Two unlikely bedfellows, thrown together by a corporate carve up.
Two marques, brought together under the same corporate umbrella and developing contrasting six-cylinder offerings. How have these unlikely bedfellows stood the test of time?
Four decades ago, British Leyland was a vast network of manufacturing plants, often producing cars that would brilliantly rival each other, let alone the products of Ford, Chrysler and Vauxhall. We took two of BL’s most interesting big saloons of the era back home to the West Midlands, in order to decide whether the RWD Triumph from Canley or the FWD Wolseley from Longbridge would win that place in Acacia Avenue.
The Triumph 2500S belongs with the Ford Capri 2.8 Injection in a select group of cars that matured with dignity, as the long nose and boot of the post-1969 big Triumph saloons only accentuate the good looks of the original 1963 hull. If the opening front quarter lights wouldn’t have seemed terribly up to the minute for a 1975-vintage motorist, matt black three quarter panels and a general lack of chrome plating denote executive transport of quiet confidence. This is in contrast with the Inca yellow paint on our test car, which makes the Triumph seem capable of glowing in the dark.
The original 2000 saloon was augmented by the 2.5 Pi in 1968, but the Lucas fuel injection proved troublesome, so in 1974 the range was complemented by the twincarburetter 2500TC. The following year the PI was finally replaced by a new flagship model, in the form of the 2500S, which was essentially
The Inca yellow paint makes the Triumph seem capable of glowing in the dark
the TC with power steering, a tachometer, Stag alloy wheels and front head restraints as standard. The ‘S’ remained in production until the big Triumphs were replaced by the Rover SD 1 in 1977.
The 2500S may seem rather narrow by the standards of a bloated 2014 rep mobile, but although rear headroom is not overly generous, the Triumph is a very comfortable four/five seater. The slim pillars give the cabin a spacious air, enhanced by the rather subtle blend of wood veneer and nylon trim, and the driving position is made more comfortable by the height adjustable steering column. Add to this the leather trimmed wheel and a fully stocked dashboard – including Triumph’s ‘All Systems Go’ warning light cluster, which looks as though it was borrowed from the cockpit of Thunderbird 2 – and it is clear that here’s a car worth donning driving gloves for.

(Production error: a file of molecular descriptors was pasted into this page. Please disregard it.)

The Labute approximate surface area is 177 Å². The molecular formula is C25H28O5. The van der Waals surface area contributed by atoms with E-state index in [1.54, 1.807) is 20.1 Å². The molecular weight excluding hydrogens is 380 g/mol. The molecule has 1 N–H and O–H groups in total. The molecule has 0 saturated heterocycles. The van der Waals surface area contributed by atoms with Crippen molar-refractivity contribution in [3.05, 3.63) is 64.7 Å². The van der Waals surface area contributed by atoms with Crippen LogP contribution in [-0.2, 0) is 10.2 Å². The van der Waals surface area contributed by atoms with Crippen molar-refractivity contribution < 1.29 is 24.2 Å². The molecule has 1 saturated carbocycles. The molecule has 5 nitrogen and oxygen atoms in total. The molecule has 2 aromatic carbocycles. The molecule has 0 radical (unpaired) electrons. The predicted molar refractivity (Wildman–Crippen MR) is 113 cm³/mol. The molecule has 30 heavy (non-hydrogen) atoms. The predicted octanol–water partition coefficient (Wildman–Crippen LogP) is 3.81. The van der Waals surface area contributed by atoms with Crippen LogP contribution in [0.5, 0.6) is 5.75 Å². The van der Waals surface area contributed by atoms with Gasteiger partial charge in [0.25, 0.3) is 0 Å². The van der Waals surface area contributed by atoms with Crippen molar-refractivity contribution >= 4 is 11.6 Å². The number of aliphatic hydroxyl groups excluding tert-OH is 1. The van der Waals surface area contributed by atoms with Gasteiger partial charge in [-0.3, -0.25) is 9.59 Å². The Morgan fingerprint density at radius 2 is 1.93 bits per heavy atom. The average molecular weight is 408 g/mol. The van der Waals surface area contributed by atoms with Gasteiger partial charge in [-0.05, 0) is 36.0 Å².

Overdrive was also part of the ‘S’ package, but our test car is fitted with the optional Borg Warner 35 automatic transmission that works well with the 2.5-litre engine.
The exhaust note is distinctive, but never intrusive. With the T-bar handle in drive, you’re insulated from the common mob in their Cortinas and Marinas, watching the world go by through the tinted green ‘Sundym’ windows. Thanks to the front anti-roll bar, another part of the ‘S’ specification, the big Triumph is a more adept sports saloon than the earlier version, with far less understeer and wayward behaviour in corners. The PAS steering is not over-light in the fashion of, say, a Jaguar XJ6 and, as a large saloon that offers a well-planned and elegantly executed balance between sporting road manners with the ability to be a refined cruiser, the Triumph really is quite a gem.
As for the in-house rival of the 2500S, the motorist who wanted space with Wolseley levels of comfort should have found the Six was a very appealing proposition. The combination of FWD performance with six-cylinder refinement was a very unusual one
While not terribly handsome, the Wolseley certainly does have an idiosyncratic charm
in the early 1970s (the Citroën DS always remained wedded to the four-cylinder formula) and there was the innate dignity of the Wolseley image. On its launch, BL openly appealed to 1972-vintage corporate snobbery: ‘We can often tell a lot about a company from the cars they keep. The Wolseley Six says what you want to say about your company,’ and what selfrespecting cost accountant could have resisted transport that wore the famous illuminated radiator badge?